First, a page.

The prevailing technique is to simply drift with the current while casting the fly to likely fish holding spots. Fallen trees are top spots as summer floods will erode the bank and cause these trees to fall into the water. Limestone ledges are also excellent spots where snook will lie in ambush. Outside bends in the river channel are top spots as there will be deeper water present and generally debris and other types of cover will be deposited there.
The fly is cast out and allowed to sink several seconds. With the rod tip held low near the surface of the water, the fly is stripped back in. In most cases, a fairly aggressive 18 inch strip followed by a pause of a second or two works best. However, as in all fishing, it is best to vary the retrieve until a productive pattern emerges. When the fish takes, the angler pulls hard with the stripping hand to get the point of the hook started in the fishes mouth, then the rod tip is raised. This is called a strip set and is the best way to fish a streamer fly and saltwater.
Other game fish caught river fly fishing
An added benefit to fly fishing rivers in the winter time is that other species will be encountered as well. Most anglers do not mind and interloper interrupting the snook fishing.
Jack crevalle are often caught on my river fishing charters by anglers targeting snook. Fish to 15 pounds are caught on a regular basis. Jacks have large broadsides and put up a terrific battle on a fly rod. They are often encountered feeding aggressively on the surface, this only adds to the fun and excitement.
Depending on the river that we choose to fish, largemouth bass are also a possibility. While most fish average around 2 pounds, they are chunky and healthy and give a good account of themselves on a fly rod. Bass will most often hit very close to the bank as opposed to other species which will chase the fly in. Occasionally, a fish to 5 pounds is caught.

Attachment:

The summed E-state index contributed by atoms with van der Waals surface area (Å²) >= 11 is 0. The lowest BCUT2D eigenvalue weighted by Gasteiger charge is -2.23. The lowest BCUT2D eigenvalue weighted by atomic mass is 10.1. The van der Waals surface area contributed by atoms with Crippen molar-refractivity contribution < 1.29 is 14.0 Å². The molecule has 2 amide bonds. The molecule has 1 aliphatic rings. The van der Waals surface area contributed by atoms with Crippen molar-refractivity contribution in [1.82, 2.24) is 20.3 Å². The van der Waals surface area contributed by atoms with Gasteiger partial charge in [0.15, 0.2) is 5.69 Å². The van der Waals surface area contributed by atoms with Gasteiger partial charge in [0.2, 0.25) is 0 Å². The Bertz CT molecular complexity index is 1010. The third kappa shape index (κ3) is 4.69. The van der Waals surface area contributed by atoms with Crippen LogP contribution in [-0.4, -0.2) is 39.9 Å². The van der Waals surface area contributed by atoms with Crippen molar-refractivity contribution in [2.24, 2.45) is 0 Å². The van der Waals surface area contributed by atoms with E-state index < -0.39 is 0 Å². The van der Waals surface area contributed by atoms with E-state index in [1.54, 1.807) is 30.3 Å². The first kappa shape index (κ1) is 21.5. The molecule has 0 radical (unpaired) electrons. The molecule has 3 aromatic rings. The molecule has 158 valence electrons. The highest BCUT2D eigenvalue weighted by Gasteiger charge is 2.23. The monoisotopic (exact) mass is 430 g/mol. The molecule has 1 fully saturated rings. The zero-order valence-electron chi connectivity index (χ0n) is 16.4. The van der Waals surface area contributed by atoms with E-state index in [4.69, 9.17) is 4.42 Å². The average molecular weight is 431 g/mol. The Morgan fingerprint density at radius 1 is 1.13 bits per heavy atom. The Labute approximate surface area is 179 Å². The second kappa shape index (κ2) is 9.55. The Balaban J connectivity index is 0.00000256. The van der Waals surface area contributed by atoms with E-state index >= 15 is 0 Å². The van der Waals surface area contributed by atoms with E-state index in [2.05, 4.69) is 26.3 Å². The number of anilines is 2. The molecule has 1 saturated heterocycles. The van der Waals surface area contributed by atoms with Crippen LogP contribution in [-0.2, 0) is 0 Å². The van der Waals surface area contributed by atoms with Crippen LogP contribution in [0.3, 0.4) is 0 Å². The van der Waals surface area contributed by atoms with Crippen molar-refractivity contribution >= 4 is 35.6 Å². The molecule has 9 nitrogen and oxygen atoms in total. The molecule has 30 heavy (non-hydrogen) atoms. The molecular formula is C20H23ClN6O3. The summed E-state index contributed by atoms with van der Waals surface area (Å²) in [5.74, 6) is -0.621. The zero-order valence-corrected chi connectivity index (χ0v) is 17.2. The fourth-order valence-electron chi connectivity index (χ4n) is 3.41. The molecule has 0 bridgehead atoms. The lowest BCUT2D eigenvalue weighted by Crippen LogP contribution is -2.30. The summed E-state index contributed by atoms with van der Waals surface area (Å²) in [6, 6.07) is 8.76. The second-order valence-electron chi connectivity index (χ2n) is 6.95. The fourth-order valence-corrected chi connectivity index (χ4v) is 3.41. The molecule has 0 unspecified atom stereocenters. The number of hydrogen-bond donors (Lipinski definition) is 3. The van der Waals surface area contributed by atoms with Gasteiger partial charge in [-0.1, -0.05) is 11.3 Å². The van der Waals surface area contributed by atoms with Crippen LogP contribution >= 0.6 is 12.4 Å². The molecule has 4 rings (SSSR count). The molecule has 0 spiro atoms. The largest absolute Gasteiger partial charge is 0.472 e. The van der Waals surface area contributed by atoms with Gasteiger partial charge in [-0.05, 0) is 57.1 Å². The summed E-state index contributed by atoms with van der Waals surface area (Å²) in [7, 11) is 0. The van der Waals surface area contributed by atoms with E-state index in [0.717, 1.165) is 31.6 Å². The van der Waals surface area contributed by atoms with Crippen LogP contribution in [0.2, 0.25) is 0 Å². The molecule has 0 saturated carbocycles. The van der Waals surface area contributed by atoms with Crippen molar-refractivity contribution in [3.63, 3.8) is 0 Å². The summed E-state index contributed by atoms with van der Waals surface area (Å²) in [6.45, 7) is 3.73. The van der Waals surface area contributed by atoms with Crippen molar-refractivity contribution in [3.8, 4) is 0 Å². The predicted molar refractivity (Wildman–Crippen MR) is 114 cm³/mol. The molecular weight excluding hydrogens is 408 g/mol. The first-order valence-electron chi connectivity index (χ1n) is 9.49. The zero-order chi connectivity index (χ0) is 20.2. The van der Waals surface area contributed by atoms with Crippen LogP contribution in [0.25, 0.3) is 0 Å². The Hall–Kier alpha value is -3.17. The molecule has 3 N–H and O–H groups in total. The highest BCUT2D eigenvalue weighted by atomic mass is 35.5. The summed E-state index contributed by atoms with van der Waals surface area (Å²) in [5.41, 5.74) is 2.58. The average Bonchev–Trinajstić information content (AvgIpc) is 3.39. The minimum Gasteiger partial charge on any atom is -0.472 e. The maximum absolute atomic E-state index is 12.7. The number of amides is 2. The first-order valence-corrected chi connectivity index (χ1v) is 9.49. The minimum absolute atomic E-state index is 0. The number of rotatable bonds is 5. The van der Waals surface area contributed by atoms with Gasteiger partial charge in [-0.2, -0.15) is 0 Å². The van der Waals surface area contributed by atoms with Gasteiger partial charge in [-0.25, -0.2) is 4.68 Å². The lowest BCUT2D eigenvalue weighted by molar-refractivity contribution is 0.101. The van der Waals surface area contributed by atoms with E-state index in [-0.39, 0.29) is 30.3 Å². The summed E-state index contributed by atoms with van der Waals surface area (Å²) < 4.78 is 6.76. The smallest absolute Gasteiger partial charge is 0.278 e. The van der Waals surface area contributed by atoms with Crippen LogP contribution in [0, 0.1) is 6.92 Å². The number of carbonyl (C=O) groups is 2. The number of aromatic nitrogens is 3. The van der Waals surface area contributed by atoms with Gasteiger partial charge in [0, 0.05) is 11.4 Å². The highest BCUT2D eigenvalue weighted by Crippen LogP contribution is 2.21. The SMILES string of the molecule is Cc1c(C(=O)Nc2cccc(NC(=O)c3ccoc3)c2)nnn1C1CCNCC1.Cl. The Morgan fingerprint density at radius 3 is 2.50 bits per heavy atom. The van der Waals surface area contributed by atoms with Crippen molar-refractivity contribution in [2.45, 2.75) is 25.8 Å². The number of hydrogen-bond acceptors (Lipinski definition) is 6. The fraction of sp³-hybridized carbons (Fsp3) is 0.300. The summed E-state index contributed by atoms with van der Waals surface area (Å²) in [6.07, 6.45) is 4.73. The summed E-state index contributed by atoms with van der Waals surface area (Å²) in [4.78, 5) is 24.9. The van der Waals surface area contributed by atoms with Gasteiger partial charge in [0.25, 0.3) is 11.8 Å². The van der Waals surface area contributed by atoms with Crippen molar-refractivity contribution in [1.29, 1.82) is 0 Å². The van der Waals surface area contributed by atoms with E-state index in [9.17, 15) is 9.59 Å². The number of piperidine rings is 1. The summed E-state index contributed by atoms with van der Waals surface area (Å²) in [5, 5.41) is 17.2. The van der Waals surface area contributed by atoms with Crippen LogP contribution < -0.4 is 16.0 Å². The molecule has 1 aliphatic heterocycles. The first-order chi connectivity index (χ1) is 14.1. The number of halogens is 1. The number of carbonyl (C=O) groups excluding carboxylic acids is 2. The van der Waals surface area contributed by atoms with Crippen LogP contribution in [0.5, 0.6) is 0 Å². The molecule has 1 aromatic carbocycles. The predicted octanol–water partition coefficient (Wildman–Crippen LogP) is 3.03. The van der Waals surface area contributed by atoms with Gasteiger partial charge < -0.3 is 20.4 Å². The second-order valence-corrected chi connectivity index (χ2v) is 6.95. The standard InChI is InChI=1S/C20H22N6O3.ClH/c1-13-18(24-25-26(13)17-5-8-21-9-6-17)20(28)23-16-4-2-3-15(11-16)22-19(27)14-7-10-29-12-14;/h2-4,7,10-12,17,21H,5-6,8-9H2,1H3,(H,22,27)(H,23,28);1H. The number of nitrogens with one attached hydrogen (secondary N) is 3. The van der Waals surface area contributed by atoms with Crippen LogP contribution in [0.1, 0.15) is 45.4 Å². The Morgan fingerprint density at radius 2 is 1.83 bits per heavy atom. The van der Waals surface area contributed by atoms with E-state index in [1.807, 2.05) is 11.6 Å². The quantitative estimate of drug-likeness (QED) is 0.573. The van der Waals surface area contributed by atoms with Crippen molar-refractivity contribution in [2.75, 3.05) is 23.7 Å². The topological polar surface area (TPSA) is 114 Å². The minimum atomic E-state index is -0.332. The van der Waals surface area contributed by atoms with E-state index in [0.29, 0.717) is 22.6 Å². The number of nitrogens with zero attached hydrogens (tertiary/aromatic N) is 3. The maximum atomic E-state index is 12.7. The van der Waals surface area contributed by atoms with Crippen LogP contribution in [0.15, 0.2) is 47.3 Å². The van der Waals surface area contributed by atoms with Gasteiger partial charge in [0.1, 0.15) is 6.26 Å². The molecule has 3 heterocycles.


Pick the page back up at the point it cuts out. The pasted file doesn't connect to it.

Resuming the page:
Juvenile tarpon will be found in these inshore rivers as well. These fish average 15 to 40 pounds and are fantastic sport! Anglers will catch them blind casting but often times it will be seen rolling right out in the middle where a quick accurate casts may result in a take. Tarpon tend to prefer the deeper holes.
Gar do not make the list of top game fish for many anglers. However, they will readily take a fly and often times put up a very spirited battle, frequently jumping several times out of the water. Add to the fact that they are large, some are pushing 6 feet long, and most anglers don’t mind being interrupted with one while casting for snook.
Best rivers in Sarasota for fly fishing
There are three rivers that I fish here in the Sarasota area. These are the Myakka River, Manatee River, and Braden River. Each has its own personality and advantages and disadvantages.
The Myakka is the prettiest of the three. It has been designated a wild and scenic river which means limited access and development. This is truly old Florida and has a very unique feel to it. On many trips, anglers will not see anyone else fishing and maybe just a few kayakers. The Myakka River is the best choice for anglers seeking a trophy snook in a unique environment. However, it gives up less in terms of numbers and action; there will be days when no fish are hooked.
The Braden River is the closest in terms of driving time to Sarasota. It is a tributary of the Manatee River. It has a fair mix of both developed areas and those where no human activity is seen. The Braden River is an excellent choice for anglers seeking large jacks as they move in from Tampa Bay. Plenty of nice snook are caught as well. Anglers may also encounter juvenile tarpon, snapper, ladyfish, and redfish. This is true saltwater and no freshwater species exist.
The Manatee River is a bit of a combination of the two. It offers the best chance for variety as anglers can catch all of the freshwater and saltwater species here. It is a pretty River, but there is a fair amount of human activity and the locals tend to run through the no wake zones, even though it is illegal. It is also a bit fickle at times.
In conclusion, this article on fly fishing for river snook will give anglers some great tips and techniques when fishing these serene and overlooked waters!